“A true role model for women in physics”: Newnham alumna wins 2020 New Horizons in Physics Prize

Dr Samaya Nissanke, astrophysicist and Newnham alumna, has won the 2020 New Horizons in Physics Prize.

Dr Nissanke is now based at the GRAPPA Institute in the University of Amsterdam. She works on gravitational wave astrophysics and has played a founding role in the emerging field of multi-messenger astronomy

Dr Samaya Nissanke

The prize was awarded for “development of novel techniques to extract fundamental physics from astronomical data”, and is shared with her collaborators, Jo Dunkley of Princeton and Kendrick Smith of the Perimeter Institute.

The New Horizons in Physics Prize is one of six prizes awarded to outstanding scientists in recognition of early-career achievements in physics and mathematics.

Dr Nissanke said, “I am absolutely delighted to receive the New Horizons prize with colleagues Jo Dunkley and Kendrick Smith. I started working in gravitational wave astrophysics when I was an undergraduate at Newnham and the Cavendish labs, and immediately became hooked on the field and scientific research. I am so grateful to the fantastic teaching and support that I received at Newnham from a whole host of tutors, especially Rachael Padman, the Director of Studies for Physics.”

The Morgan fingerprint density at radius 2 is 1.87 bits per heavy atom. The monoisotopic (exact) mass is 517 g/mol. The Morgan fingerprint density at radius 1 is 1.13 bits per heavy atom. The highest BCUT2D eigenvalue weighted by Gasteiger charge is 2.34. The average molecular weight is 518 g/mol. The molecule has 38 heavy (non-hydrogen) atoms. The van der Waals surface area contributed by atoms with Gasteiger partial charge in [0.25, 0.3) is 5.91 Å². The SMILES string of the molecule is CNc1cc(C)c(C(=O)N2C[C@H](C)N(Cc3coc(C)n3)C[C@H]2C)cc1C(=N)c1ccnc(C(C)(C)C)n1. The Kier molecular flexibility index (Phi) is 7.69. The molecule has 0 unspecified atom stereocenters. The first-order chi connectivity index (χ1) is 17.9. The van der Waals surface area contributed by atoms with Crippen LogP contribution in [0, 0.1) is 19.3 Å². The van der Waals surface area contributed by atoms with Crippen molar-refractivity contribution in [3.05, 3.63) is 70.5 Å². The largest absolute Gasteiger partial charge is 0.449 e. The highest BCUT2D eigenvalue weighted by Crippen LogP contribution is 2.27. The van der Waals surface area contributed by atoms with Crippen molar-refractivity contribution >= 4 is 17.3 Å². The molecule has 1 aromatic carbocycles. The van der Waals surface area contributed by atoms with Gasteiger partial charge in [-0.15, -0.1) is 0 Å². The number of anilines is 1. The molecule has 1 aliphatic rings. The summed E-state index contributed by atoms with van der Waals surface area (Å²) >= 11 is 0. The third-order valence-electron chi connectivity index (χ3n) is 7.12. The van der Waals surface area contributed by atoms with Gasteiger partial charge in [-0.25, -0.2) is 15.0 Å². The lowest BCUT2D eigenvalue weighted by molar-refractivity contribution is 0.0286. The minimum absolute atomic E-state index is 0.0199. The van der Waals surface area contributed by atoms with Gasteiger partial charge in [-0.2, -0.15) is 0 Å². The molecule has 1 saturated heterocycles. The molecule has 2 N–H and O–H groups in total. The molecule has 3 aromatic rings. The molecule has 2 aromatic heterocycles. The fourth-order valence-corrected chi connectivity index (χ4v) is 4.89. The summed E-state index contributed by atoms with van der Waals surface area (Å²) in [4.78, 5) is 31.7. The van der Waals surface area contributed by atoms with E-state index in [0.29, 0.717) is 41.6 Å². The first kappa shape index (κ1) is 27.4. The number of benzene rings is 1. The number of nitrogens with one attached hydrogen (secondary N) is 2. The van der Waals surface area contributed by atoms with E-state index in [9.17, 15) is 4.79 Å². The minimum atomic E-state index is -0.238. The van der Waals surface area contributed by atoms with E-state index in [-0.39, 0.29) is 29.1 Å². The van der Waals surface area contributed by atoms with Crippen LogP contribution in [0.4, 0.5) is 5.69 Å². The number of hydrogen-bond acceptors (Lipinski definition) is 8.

“I am so grateful to the fantastic teaching and support that I received at Newnham”

Dr Padman said, “I have followed Samaya’s career with interest after her time at Newnham. I am absolutely delighted by this award, which recognises the great contribution Samaya has made to fundamental astrophysics, and follows on her share of the 2016 Breakthrough Prize for Fundamental Physics for the detection of gravitational waves with LIGO. She is a true role model for women in physics.”

The prize of $100,000 is part of a suite of prizes awarded by the Breakthrough Prize Foundation, which recognises achievements in the life sciences, fundamental physics and mathematics, “disciplines that ask the biggest questions and seek the deepest explanations.” The prize is funded by a grant from the Milner Foundation.

Dr Nissanke tweets at @samayanissanke